Source: Harper (2003a); Hatch, Levine & Penn, 2002; Ledgerwood (1999); Robinson (2001) iii) Sensitisation of Bankers Once potential partner institutions have been identified, they must become interested in the project and willing to interact with cluster actors. Although the institutional framework for SHG-bank linkage exists in India, there is no obligation for bank branches and the ultimate decision to participate still remains with the branch manager. Whether financial services will be provided to poor cluster actors thus crucially hinges on the motivation of bankers.





This makes sensitisation of branch managers one of the most important tasks in linking SHGs. For commercial banks more sensitisation is likely to be necessary than for cooperative societies or specialised microfinance institutions.

In addition to the traditional deterrents for small-scale lending (see section 1Ai), there are several reasons why bankers may be reluctant to work with SHGs. Bankers sometimes think that they cannot compete successfully with moneylenders since these are believed to have better information about borrowers than banks could obtain cost-effectively (Robinson, 2001). They may fear that unregistered SHGs will cease to exist and that loans extended to groups cannot be recovered. Bank staff may also be reluctant to deal with poor borrowers and to visit groups which often meet at odd hours. They may perceive microfinance provision as a social activity, which should be undertaken by NGOs rather than by business-oriented financial institutions. Above all, many bankers - particularly in rural areas - have had bad experiences with past government programmes to improve credit extension to the rural poor. They are therefore likely to be sceptical of SHG-banking and to perceive it as simply another government scheme. To ensure branch manager’s cooperation, bankers must thus be convinced that SHG-banking is viable and can be profitable. In some cases, exposure visits for bankers may be necessary. Box 3.3. outlines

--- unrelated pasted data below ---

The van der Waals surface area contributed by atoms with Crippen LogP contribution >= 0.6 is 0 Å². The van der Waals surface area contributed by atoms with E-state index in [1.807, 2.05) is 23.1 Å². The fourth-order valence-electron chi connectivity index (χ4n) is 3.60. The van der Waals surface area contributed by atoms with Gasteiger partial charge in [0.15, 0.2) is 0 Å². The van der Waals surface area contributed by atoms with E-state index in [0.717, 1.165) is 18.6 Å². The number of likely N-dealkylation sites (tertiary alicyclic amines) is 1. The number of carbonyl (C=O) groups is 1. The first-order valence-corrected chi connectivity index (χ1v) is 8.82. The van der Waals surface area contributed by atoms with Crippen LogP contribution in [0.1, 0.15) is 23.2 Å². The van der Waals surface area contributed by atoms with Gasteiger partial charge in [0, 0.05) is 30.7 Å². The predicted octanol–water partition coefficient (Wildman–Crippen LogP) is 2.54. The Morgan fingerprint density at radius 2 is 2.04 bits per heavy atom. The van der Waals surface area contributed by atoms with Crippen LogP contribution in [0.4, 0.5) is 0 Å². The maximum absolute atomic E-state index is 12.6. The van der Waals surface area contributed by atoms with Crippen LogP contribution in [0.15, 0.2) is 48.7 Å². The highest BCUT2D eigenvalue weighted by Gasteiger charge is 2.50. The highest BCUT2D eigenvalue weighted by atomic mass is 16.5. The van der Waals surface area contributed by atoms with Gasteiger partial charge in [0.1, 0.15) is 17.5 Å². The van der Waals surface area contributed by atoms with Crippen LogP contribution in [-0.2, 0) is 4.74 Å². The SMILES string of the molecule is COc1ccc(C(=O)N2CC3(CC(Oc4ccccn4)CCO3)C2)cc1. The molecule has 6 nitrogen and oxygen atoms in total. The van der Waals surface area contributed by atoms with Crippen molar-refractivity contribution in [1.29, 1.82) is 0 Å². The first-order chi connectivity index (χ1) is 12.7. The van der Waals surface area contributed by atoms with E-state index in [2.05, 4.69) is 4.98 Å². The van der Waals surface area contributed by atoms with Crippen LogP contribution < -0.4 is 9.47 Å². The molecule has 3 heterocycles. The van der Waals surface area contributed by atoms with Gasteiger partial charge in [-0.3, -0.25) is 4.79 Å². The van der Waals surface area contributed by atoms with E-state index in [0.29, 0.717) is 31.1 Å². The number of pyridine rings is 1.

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the benefits of SHG-banking for financial institutions.

Box 3.3 Benefits of SHG-Banking for Financial Institutions

• Development of new business activities. By actively targeting the “bottom of the pyramid” market rather than simply attempting to meet priority-sector lending targets, financial institutions can develop a new profitable business segment and thus diversify their activities.